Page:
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The Insider

Jul 7, 2003  •  Post A Comment

Even Carol Duvall, veteran of five decades on TV, queen of crafts and patron saint of pack rats everywhere, was surprised to realize she had churned out 1,000 episodes of her eponymous show that airs 11 times a week on HGTV. “I hadn’t been counting,” says Ms. Duvall. She had been too busy keeping her nimble fingers on the pulse of the $20 billion-a-year crafts industry-“altered” books are big now, so don’t toss them out. Pretty (and glue) them up and put them to other, less predictable uses.
Then, too, there was that scare last year when, being uncharacteristically lethargic and short of breath for four days, she landed in the hospital in her home state of Michigan instead of Los Angeles, where she was scheduled to host a series of live holiday specials that are a winter ritual on HGTV. It was a circulatory problem she had never heard of but that would, just a few months later, claim the life of NBC News correspondent David Bloom in Iraq. “When I realize how close I came …” she says now, when the biggest reminder of that fright and the recovery might be the elastic support hose she pulls on to help keep blood flowing when she’s on a plane.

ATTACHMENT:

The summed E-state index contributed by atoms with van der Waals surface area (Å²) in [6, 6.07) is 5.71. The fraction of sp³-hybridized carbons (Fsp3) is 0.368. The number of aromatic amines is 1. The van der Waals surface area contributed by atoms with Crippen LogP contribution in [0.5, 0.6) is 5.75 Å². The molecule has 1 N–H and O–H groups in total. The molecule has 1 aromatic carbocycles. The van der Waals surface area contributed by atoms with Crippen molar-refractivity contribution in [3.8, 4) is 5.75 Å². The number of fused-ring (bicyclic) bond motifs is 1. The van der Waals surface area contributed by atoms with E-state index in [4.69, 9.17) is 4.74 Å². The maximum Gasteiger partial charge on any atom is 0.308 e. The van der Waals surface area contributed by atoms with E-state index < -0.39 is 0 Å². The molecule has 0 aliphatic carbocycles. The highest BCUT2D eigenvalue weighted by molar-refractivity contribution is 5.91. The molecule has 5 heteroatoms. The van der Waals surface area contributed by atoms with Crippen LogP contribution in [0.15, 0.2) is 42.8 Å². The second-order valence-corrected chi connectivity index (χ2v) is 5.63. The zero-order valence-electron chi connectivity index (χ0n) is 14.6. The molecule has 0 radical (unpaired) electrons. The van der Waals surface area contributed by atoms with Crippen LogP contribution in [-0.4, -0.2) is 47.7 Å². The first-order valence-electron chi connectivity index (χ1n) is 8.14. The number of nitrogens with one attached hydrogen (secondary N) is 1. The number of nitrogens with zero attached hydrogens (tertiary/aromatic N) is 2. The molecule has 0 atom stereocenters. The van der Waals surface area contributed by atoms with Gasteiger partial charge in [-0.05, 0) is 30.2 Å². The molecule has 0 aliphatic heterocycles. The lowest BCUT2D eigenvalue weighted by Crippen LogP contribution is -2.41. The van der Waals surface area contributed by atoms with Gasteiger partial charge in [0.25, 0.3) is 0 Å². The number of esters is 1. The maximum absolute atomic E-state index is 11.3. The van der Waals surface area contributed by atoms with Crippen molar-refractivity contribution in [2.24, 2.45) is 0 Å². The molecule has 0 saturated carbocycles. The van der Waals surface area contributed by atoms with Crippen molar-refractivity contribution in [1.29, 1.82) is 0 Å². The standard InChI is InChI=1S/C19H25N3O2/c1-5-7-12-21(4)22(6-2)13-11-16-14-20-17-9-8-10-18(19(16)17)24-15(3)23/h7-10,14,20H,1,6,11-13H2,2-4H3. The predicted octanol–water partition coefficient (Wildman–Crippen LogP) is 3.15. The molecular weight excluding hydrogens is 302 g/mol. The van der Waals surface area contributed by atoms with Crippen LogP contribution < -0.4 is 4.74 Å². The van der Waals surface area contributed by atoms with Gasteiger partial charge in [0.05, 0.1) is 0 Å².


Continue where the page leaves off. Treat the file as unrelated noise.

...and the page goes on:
Twice a year she heads for Los Angeles, where she spends six weeks on her set at Weller-Grossman studios taping and polishing 65 episodes. With the help of a repertory of upbeat guests, she will show viewers everything from how to knit and felt their own purses to how to make their own beads and baskets and paper-and-stamped-velvet whatevers. Or how stencils can help even the painting-averse but always good-natured Ms. Duvall produce designs that look like high art.
When the 1,000th episode was taped recently (it will air during the fourth quarter), Ms. Duvall was surrounded by a number of her favorite characters, including a cake version of the sock monkey she has helped rescue from craft oblivion. Also present: executive producer Robb Weller, who first worked with the star crafter on ABC’s late, lamented daytime “Home Show” and who marvels at her ability to think like a director, producer and writer as well as a crafter. “Some people can maybe fake it for 100 shows. And if you’re the luckiest person, you could maybe fake it for 200 shows,” he says. “But you can’t fake it for 1,000 shows.”
A Baby CNN Headline
The best news to come out of CNN June 18 was a baby bulletin. After months of infanticipating, CNN spokesman Matt Furman became a proud papa that night. Proud Mama Liz and little Joshua Edward were doing fine at last update. Mr. Furman sounded a bit sleep deprived. Wait till Josh crawls as fast as those headlines roll across the bottom of CNN programming.